Childhood obesity, weight loss and developmental trajectories predict the persistence and remission of childhood sleep-disordered breathing

S. S. Frye, J. Fernandez-Mendoza, S. L. Calhoun, J. Gaines, A. N. Vgontzas, D. Liao, E. O. Bixler

Research output: Contribution to journalArticle

4 Scopus citations

Abstract

Background: Obesity has been recognized as a risk factor for childhood sleep-disordered breathing (SDB), yet it remains unclear how obesity and weight change predict the course of childhood SDB. Objective: The objective of the study is to investigate the role of body weight, upper airway abnormalities and developmental trajectories on the persistence and remission of childhood SDB in the transition to adolescence. Methods: The Penn State Child Cohort is a representative population sample of 700 children (5–12 years), of whom 421 were followed up as adolescents (12–23 years). Participants underwent a clinical history, physical examination and polysomnography at both time points. Results: Obesity and enlarged tonsils were cross-sectionally associated with childhood SDB. Longitudinally, baseline obesity predicted the persistence of childhood SDB (OR = 3.75, 95% CI = 2.00–7.05), while weight loss predicted its remission (OR = 1.67, 95% CI = 1.11–2.50). Children with enlarged tonsils who remitted from SDB had not experienced significant weight loss and only 4.4% had undergone adeno/tonsillectomy. Body fat distribution/composition at follow-up was similar in those who had remitted from childhood SDB as compared with those who had never experienced SDB, while those who persisted with childhood SDB showed significant android distribution and visceral adiposity at follow-up. Conclusions: Our data support a causal role for obesity and weight loss in the chronicity and remission, respectively, of childhood SDB in the transition to adolescence and suggest that remission of SDB is related to developmental trajectories of the upper airway in a significant proportion of children. Thus, targeting childhood obesity and weight gain should be a priority in the prevention and treatment of SDB during this critical developmental period.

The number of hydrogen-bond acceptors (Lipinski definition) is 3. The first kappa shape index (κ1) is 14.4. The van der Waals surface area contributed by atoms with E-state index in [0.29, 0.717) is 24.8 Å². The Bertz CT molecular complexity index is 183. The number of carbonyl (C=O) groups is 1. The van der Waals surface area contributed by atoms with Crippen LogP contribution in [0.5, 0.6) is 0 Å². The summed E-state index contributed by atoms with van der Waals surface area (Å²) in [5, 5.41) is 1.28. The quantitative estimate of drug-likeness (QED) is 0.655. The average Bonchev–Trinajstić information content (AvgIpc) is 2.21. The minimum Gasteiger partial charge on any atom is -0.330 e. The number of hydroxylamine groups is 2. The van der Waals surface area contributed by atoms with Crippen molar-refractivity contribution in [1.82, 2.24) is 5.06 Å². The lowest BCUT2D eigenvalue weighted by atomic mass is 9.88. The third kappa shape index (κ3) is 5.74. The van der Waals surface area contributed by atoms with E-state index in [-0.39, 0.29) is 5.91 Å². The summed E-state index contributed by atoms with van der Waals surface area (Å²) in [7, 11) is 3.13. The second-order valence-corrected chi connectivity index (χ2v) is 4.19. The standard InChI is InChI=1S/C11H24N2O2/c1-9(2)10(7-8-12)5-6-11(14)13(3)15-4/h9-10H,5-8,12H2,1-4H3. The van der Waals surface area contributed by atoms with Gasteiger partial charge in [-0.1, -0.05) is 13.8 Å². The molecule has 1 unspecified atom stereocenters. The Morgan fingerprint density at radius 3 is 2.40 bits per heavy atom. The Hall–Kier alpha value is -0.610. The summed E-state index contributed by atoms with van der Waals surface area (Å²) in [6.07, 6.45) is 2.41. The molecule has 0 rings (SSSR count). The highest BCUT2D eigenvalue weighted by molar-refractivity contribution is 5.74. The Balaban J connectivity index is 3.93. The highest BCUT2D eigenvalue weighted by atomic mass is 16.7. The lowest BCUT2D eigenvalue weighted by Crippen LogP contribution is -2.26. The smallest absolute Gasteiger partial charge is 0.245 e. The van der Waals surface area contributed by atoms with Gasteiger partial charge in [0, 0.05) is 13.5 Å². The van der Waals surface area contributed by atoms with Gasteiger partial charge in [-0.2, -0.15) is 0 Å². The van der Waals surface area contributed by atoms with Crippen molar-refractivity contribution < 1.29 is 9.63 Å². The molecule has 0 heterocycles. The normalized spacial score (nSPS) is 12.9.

Original languageEnglish (US)
Article numbere12461
JournalPediatric Obesity
Volume14
Issue number1
DOIs
StatePublished - Jan 2019

All Science Journal Classification (ASJC) codes

  • Pediatrics, Perinatology, and Child Health
  • Health Policy
  • Nutrition and Dietetics
  • Public Health, Environmental and Occupational Health

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